How to train your stingray
Published: Feb 22, 2017Fish are clever, which means you can use positive reinforcement training to change their behaviours and improve welfare.
At Living Coasts we have two species of stingray in our Mysterious Mangrove exhibit. There are three female blue spotted stingrays (Neotrygon kuhlii), which are also known as masked rays, and six blue-spotted ribbontail rays (Taeniura lymma) (four females and two males).
The species live in the same type of habitat in the wild – among the coral reefs and mangroves of the tropical Indian and Western Pacific Oceans where the seabed is sandy and flat. They therefore co-exist in our tank quite nicely - most of the time!
The ribbontail rays are a more dominant presence in the tank and can be a little greedy at feeding times and not share the food fairly with the masked rays. They are all fed three times a day with a scatter feed, which is where the food is distributed all over the tank to encourage natural foraging behaviours. The ribbontail rays will often chase the masked rays away from the most favourable pieces of food, leaving them with the least favourable.
This is where the training comes in. I have been doing some behavioural observations on all of our stingrays in order to determine which rays are the most dominant in the hope that training these individuals first will solve the problem. From my observations, I discovered that there were certain ribbontail rays responsible for chasing away the masked rays. These were three of the four females - Sandy, Alex and Holly.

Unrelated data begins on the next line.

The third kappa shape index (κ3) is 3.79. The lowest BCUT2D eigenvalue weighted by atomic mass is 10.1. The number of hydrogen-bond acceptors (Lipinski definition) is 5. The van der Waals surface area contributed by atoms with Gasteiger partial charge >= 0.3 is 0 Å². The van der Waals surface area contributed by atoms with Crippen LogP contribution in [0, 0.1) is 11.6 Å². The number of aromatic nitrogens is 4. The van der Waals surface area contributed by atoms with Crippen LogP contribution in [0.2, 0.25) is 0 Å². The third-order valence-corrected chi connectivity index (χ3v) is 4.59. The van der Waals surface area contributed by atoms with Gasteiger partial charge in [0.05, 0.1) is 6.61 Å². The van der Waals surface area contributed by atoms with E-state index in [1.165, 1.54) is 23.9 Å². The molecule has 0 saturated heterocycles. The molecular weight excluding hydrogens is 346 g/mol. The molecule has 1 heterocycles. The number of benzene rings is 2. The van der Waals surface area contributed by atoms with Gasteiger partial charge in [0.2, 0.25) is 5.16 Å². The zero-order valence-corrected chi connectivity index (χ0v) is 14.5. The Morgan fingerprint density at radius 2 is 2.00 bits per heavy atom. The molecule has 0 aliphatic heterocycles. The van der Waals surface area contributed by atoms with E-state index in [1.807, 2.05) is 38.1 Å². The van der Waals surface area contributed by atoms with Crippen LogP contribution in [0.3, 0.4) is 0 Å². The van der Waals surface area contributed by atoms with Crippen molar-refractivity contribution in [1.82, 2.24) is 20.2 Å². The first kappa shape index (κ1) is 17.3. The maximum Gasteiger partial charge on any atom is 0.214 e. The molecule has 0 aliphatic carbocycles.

Once I’d identified these individuals, the training began. I chose to start with Sandy because she is the most dominant and showed the most instances of chasing the other inhabitants of the tank. My observations allowed me to determine where Sandy spent most of her time in the lead up to feeds and also which food item she preferred - this turned out to be sprats. This was useful information, as I decided to start training in that area of the tank and commence the first few sessions with her favourite food. I used a training target which is basically a black and white chequered circle on a pole.
To begin with, I lowered the target into the tank in the area where Sandy spent most of her time, so that she and the others could get used to it being in their environment. Luckily, the target didn’t seem to bother them too much and they happily swam around it or just ignored it. During the next session, I placed the target in the same location as previously and when Sandy swam near, I dropped a piece of food next to it. Eventually, she began to associate the presence of the target with food. Sandy started to approach the target and press herself against it for her food reward.
It only took three sessions to perfect the behaviour, which shows just how intelligent rays really are! Now, Sandy will follow the target, no matter where in the tank it is and will press herself against the target for the reward, move away and come back for the next piece of food.
Since starting the training, Sandy has been chasing the others less often and the masked rays are getting a fairer share of the scatter feed. The work is not done, however. I will continue to train Sandy so that she doesn’t slip back into old habits; and I have just made a new target for Alex so that I can commence training with her. If the success with Sandy is anything to go by, Alex will be trained in no time and I can start working with Holly!
Meg Davitt is a student at the University of Surrey, where she is studying Veterinary Biosciences.